Houston Matters

When It Rains, Houston’s Freeways Flood. One Researcher Wants To Change That

Rice University’s Jim Blackburn wants a flood warning system created that would shut down freeways before they flood.

Flooding in Downtown Houston During Harvey
Flooding in downtown Houston after Harvey hit the region in August 2017.


To embed this piece of audio in your site, please use this code:

<iframe src="https://embed.hpm.io/351270/351265" style="height: 115px; width: 100%;"></iframe>

Before, during, and after any given flood event in Houston, you might hear the common refrain that our streets are specifically designed to flood. That they’re designed that way intentionally to channel water away from homes when our existing drainage systems get overwhelmed. And that includes Houston's freeways.

But Jim Blackburn takes issue with that. He heads the Bayou City Initiative and co-directs Rice University's SSPEED Center.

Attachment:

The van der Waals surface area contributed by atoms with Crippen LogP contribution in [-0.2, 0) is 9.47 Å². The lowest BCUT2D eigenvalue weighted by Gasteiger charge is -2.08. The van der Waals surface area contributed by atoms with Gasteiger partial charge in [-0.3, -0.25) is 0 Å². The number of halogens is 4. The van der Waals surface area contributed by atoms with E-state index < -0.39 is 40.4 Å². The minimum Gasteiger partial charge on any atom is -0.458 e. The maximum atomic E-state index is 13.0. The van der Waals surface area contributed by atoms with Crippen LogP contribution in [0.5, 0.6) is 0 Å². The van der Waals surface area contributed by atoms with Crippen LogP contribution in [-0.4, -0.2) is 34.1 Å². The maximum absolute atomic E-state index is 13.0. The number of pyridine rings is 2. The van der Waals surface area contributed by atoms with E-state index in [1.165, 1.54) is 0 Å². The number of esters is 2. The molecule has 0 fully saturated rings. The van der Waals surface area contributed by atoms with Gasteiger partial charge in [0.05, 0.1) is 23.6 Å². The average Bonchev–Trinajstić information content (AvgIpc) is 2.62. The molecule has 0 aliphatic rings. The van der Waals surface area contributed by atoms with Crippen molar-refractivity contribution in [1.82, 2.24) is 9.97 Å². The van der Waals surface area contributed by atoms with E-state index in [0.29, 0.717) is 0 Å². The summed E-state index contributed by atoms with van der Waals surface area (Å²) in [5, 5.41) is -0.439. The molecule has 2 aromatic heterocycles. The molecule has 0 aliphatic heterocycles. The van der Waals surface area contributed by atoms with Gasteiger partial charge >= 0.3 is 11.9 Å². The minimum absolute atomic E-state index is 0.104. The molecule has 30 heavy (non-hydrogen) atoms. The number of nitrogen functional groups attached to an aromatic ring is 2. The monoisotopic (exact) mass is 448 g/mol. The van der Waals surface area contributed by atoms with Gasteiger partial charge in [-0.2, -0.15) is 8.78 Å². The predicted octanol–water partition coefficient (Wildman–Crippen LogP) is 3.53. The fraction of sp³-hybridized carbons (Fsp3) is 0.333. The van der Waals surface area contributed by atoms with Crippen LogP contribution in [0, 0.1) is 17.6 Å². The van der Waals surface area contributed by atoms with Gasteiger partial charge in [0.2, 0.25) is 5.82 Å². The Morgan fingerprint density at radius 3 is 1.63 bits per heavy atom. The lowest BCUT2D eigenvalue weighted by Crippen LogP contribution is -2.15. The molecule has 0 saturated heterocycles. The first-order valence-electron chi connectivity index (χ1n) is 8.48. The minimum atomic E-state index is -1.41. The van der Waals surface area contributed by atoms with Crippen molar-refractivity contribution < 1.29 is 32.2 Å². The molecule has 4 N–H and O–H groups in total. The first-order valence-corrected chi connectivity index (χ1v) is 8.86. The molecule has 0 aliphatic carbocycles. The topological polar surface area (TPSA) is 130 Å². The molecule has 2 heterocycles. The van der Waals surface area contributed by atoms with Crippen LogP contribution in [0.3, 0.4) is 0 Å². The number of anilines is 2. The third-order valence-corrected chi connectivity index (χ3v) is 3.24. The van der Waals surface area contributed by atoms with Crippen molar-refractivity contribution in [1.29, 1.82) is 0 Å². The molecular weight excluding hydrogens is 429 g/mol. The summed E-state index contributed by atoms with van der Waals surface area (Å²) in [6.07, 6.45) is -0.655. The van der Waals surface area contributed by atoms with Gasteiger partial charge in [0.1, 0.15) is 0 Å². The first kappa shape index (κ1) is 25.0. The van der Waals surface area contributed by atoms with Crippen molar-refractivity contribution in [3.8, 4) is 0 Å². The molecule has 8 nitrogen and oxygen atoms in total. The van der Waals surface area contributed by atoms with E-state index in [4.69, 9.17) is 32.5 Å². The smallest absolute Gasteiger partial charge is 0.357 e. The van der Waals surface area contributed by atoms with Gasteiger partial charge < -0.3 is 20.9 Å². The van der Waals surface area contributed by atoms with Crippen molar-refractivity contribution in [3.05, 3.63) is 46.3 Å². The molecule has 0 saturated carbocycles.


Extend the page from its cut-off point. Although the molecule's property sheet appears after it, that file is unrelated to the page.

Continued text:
Recently, he laid out his concerns about that in a letter to state and federal transportation officials.

In the audio above, he tells Houston Matters host Craig Cohen he’d like to see freeways raised and a flood warning system created that, during heavy rain, would shut down affected freeways before they flood.

Subscribe to Today in Houston

Fill out the form below to subscribe our new daily editorial newsletter from the HPM Newsroom.

* required

Michael Hagerty

Michael Hagerty

Senior Producer, Houston Matters

Michael Hagerty is the senior producer for Houston Matters. He's spent more than 20 years in public radio and television and dabbled in minor league baseball, spending four seasons as the public address announcer for the Reno Aces, the Triple-A affiliate of the Arizona Diamondbacks.

More Information